Eyebeam presented the social network technology that gets you past that embarassing first moment and carries you on to chat as if you have known the other person for ever! which in Norwegian means that you know their name. Getting past the introductions includes having attented the same school for a couple of years back in between the mountains where I grew up...

The lectures were kind of self-evident. Nothing new on what networks are or why they are important. Some funny charts, like the graphic display of the fortune 100 company boards and their interlinking board-members. It also made me think about my social spheres. While I think I belong to more than the standard three: home, work, school I am a far cry from the 35 different social spheres of the really social people. I mean, the REALLY social, those obnoxious people who remember all the names, who always knows someody, and who will remember your birthday and send you cards long after you have lost their address.

The technical thingies were fun though. Typing in the name and getting started was a social event on its own: "now if I do this and push this and try this - will you and I be able to meet? Who's Judy? Did anybody see a Judy? Hmmm, it says I met her, but I have never heard of you. How odd. Is this thing functioning?" At the third attempt I got one that worked. By then the panel was done, Yoko, my japanese nerd friend had arrived, and so had even matthew the broker, who dropped a company excursion to a strip club in order to try his luck on the academic chicks gathering in Chelsea. It was time to mingle.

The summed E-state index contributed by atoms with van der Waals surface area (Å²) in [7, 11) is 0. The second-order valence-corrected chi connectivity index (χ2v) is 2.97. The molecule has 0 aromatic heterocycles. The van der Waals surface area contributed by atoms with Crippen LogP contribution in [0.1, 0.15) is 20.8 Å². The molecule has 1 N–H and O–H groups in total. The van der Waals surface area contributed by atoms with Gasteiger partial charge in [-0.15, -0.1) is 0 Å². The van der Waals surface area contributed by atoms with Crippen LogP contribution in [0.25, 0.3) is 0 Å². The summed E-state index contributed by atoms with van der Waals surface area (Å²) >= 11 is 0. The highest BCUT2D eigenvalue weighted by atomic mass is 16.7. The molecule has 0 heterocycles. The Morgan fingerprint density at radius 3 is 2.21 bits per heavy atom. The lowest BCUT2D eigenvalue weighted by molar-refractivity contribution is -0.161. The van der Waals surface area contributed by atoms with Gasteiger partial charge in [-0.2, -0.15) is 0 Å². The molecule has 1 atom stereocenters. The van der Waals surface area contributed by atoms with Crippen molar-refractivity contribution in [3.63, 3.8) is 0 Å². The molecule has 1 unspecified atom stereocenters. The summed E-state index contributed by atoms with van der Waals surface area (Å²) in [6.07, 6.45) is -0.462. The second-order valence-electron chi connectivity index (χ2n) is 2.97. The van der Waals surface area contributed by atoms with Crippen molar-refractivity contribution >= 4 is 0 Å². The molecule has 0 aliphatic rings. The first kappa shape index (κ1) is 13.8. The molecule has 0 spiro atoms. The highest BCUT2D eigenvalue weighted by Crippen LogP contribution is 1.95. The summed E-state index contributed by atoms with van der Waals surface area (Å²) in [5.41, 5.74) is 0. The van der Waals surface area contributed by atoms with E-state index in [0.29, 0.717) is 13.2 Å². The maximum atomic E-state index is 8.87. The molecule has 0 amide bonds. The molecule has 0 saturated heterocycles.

Now I won't claim that I was uninfluenced by the champagne. But it was an extremely fun evening. The "thingies" would "meet" the signals of the passing persons, and if you saw somebody good looking, it was perfectly legitimate to run after them and check things like "was that your name I just got on this thing here? Did you and I just meet?" After I had been chasing down young handsome men for an hour or so, Yoko found that it was time to reel me in - which made the young handsome men chase us, fantasies of a beautiful delicate-looking Japanese and a butch-looking aggressive Scandinavian making the technology superfluous. But sometime after most other people had left the place Yoko and I found matthew in a group of three admiring intellectual women from different important sounding universities, we grabbed him before he had a chance to give out more cards, and hit the pavement. Around midnight we had untangled ourselves from each other's embraces and found the way home.

Yes, that was excellent social technology, and I am all for more such experiments in the name of science.
Here I am, on a brand new iMac - not quite as fancy as matthew wanted, but really a niiiice toy - with cable connection and all the fun. And it's the 17th of May! Sadly, the parade in Brooklyn isn't until the 19th, so I'll have to find something else to do today. But I am definitely taking a day off, my hands, shoulders and back is screaming for that.

Saturday, May 11, 2002

Today the owner of the parrots arrives. That means no more wings fluttering around my ears and feathers landing on my pillow to make my allergies play up - but also no more internet connection for a while. So don't worry - I am doing very well, actually, the weather is agreeing with me, my back and shoulders approve of the weather and me walking around in Brooklyn in between the long bouts of writing, and my host, friend and general make-me-feel-good guy matthew is just busy enough that I feel totally free of social obligations, and I am not nasty to anybody or feeling guilty as I write, write, write.

If everything goes well though, the next time I post I'll do so from a high speed connection and a fancy new iMac at his appartment. We're picking up the computer Wednesday, and the connection will be put in Thursday. Pray to the gods of installations for me, will you?
Sweet praise